Winter one: done
reflections from a new homesteader
I’m publishing this in a bit of a rush, which never yields the best work. But, things are volatile in the household these days. One day we are planning how to move things forward on the land for Spring, the next we are lamenting the difficulty of not living in a population center, with the added hardships of supply chain failures, high prices, lack of child-based social activities, looming WW3, etc. Today feels like a day in the former category, so it’s a good day for an update.
We survived our first winter in Vermont. The snow ran deep. The power failed a few times due to high winds knocking down trees. We largely hibernated along with the rest of the region. And now we are emerging, starting on the plans forged in the Homestead Incubator (renamed Homesteading 101 for the Spring cohort), which was expertly stewarded by Ashley Colby and Carlton Galbreath with some galaxy brain guest lecturers and dedicated mentors.
Far from suggesting anyone can do this (and to be clear, even I am not “doing” much yet) I nonetheless want to highlight the fact that lifestyle changes can be made on a larger scale than we used to think possible, especially the move from urban to rural living. If you’re like me, you’ve got fewer excuses than ever for planning a change. You’re a member of the laptop class, you have a remote job, emergency savings, a house with equity. All that privilege strips you of the common rationalizations for not making a big change that could improve the odds of you and your family surviving the growing chaos of our terminally ill civilization (or at the very least, the coming economic downturn).
So, yeah, recognize your privilege, and then, go forth and gentrify. Be humble when you land in your new spot, get to know your neighbors even though they might not be in sight, lead off with questions instead of proposing solutions. But also, realize that just because folks have lived in one spot for decades or generations, doesn’t mean they always know best; there is need for improvement and “folksy thinking” doesn’t always provide the best way forward with those things. You have a role to play in improving life for yourself and those around you. As Ashley likes to recommend, “be indispensable.”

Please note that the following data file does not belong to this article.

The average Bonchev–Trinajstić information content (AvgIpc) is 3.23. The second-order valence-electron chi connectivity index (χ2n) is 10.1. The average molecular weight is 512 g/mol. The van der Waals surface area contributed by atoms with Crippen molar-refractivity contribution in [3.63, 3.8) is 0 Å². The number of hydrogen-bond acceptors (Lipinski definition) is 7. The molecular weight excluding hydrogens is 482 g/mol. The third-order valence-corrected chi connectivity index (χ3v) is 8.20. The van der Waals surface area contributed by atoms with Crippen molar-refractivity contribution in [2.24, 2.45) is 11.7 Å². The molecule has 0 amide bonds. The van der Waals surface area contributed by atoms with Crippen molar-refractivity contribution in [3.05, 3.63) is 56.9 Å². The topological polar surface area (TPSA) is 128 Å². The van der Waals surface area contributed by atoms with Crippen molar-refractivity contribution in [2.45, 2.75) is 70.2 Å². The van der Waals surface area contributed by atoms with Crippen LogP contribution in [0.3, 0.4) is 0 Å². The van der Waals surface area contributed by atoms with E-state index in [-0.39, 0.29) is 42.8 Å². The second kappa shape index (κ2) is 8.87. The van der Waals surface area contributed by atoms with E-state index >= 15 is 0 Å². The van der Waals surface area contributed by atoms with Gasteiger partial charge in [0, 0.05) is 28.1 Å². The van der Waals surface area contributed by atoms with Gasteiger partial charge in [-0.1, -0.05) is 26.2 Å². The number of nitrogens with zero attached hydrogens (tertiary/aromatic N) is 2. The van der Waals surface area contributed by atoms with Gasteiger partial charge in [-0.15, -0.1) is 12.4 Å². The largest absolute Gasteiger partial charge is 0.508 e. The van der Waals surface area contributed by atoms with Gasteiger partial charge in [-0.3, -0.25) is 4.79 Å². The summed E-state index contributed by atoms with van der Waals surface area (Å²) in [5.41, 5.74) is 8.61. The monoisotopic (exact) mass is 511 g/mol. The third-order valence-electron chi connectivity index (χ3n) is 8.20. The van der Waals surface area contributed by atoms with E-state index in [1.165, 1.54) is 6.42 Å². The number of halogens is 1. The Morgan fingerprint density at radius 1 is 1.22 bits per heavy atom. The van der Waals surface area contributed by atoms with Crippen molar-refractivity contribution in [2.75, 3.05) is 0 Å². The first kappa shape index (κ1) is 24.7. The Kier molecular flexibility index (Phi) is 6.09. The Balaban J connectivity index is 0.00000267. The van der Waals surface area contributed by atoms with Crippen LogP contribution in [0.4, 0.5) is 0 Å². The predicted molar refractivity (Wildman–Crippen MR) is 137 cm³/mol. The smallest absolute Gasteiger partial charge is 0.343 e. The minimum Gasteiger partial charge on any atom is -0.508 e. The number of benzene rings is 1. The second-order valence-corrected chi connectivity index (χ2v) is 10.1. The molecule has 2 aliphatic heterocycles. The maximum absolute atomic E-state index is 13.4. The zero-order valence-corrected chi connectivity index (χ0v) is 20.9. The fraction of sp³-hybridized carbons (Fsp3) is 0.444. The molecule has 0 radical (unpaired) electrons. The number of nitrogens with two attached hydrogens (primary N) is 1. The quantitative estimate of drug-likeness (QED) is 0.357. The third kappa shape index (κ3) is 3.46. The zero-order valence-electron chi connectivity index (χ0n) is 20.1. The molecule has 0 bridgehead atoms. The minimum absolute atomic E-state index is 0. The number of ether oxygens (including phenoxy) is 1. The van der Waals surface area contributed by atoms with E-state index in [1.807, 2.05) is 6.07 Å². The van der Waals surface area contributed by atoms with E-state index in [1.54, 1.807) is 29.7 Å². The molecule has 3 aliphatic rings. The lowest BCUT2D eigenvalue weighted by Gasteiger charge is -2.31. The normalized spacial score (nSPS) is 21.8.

For our modest Spring efforts, we will start a small garden (a truckload of compost arrives any day to use in a no-dig bed or two), and we are planning for chickens if we can get through some of the preventive maintenance issues we have with the house. A gate for the deer fence around the apple trees, bird repellent for the barn (ultrasonic devices are apparently a scam), septic in the cottage, replace the heating oil tank, cut trees, burn brush pile, repair siding on the house, spread gravel in the driveway.
On second thought, the chickens might have to wait.
For regular readers of the Doomer Optimism substack, enjoy a 20% discount off of the upcoming cohort of Homesteading 101 with the discount code “DoomerOptimism” until April 22. Join us! - Ashley